When you are talking to a prospect about producing a video, some smart questions will help you make the sale and create the video that will truly help your client.
One of the first questions to ask is “Should we include any other decision-makers in our conversation?” It is very easy to spend a lot of time talking to the wrong person in a corporation. Ideally this conversation should include anyone who could kill the deal. And certainly anyone who has the power to say “yes.”
What goals should we make for this video?
What’s your approximate budget for this project?
When would you like to start using this video?
Who is the audience for this video?
These are some of the questions I use when meeting with a corporate marketing person or other decision maker interested in having me produce a video. These videos typically fall in the marketing or training categories.
Ask The Right Questions And Listen Carefully
One of the most common mistakes made by inexperienced sales people is that they talk too much about themselves and their business. One of the keys to sales success is to keep the focus on the client, not on you. People like to talk about themselves and their work. So if you have a big ego like I do, just remember that your goal is to get a signed contract, not to boast about or explain your entire business. So ask leading questions like why they want a video, rather than a static webpage or printed piece. Ask if they think a video on their website would help make sales and why. Then listen carefully to their answers.
Listening carefully is important to sales success. By listening you will learn who they are, what they want and what they want to buy. Listen very carefully and they’ll give you a world of vital information. Then it’s a fairly simple matter of giving them what they want in your proposal.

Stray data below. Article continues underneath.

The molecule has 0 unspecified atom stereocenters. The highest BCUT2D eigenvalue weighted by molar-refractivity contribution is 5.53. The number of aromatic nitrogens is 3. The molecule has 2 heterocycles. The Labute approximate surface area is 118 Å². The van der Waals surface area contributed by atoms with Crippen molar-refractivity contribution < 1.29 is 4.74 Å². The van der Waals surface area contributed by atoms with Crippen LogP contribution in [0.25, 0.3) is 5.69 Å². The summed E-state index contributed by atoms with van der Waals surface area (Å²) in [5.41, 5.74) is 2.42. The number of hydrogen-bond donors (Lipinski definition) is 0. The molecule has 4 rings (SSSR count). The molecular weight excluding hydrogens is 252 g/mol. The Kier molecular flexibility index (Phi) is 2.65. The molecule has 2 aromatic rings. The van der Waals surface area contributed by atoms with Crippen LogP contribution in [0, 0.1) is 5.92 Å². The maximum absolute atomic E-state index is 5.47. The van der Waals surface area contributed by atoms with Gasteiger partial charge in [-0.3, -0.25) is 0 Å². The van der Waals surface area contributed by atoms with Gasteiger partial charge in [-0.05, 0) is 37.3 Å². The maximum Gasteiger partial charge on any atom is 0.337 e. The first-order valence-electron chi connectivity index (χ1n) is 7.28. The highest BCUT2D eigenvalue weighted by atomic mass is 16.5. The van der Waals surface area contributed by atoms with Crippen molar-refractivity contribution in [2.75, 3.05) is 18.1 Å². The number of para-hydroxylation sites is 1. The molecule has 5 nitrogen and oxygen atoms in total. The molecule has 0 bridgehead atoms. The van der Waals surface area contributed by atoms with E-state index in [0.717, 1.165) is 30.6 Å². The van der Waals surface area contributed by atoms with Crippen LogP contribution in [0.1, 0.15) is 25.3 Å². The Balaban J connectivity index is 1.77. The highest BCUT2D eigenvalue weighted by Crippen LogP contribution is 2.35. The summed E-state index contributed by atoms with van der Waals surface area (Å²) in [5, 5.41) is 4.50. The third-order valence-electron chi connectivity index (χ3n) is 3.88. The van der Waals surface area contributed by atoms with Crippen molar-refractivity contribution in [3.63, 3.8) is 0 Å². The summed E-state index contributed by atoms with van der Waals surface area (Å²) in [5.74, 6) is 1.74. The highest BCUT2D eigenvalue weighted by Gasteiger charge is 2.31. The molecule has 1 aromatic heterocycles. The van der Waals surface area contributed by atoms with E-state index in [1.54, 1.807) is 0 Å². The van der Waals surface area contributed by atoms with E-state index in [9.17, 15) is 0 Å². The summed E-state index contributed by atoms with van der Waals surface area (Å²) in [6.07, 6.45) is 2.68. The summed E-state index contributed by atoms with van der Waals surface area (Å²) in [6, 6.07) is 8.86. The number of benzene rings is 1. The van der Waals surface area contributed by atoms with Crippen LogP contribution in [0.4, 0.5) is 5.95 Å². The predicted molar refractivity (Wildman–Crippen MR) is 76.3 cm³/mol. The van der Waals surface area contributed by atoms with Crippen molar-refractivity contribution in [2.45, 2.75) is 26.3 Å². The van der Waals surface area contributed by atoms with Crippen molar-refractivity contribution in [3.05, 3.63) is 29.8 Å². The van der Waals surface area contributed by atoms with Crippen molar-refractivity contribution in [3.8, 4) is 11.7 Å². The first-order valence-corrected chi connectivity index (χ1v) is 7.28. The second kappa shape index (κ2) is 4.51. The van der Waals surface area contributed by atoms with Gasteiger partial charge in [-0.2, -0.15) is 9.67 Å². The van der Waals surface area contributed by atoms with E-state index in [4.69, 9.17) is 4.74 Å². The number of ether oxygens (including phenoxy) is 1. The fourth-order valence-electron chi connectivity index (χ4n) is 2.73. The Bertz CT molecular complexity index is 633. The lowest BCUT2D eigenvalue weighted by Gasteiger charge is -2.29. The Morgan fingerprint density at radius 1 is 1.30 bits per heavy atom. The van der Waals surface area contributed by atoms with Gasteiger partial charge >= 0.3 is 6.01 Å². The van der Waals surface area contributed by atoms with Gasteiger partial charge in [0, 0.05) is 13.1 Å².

You are gathering information so you can help this company. So when you visit a company, keep your eyes open. While sitting in the reception area waiting to meet your prospect, look at what’s hanging on the walls. Awards, testimonial letters and the like can give you a lot of important information about this company. Many times these details will end up in the video. Browse through the trade magazines on the table. While you’re waiting, ask the receptionist if there’s a company brochure you might have. There are clues all around you.
When you meet the person, look them in the eye, smile and give them a good business handshake (firm, but not overbearing). Be sure to use their name in your greeting. If you have any doubts about how to pronounce the name, ask. It’s very important to remember this person’s name and pronounce it correctly. And don’t forget all the social courtesies your mother taught you. Open a door for a lady, take your hands out of your pockets, don’t chew gum and all that other stuff she tried to drill into your head. I do hope you remember it all because now’s the time you need it.
First impressions mean a lot. I believe that many sales decisions are subconsciously made in the first couple minutes of a meeting. If that’s true, then from that first meeting until you have a contract everything you do must reinforce that initial positive impression.
Excerpted from Professional Video Producer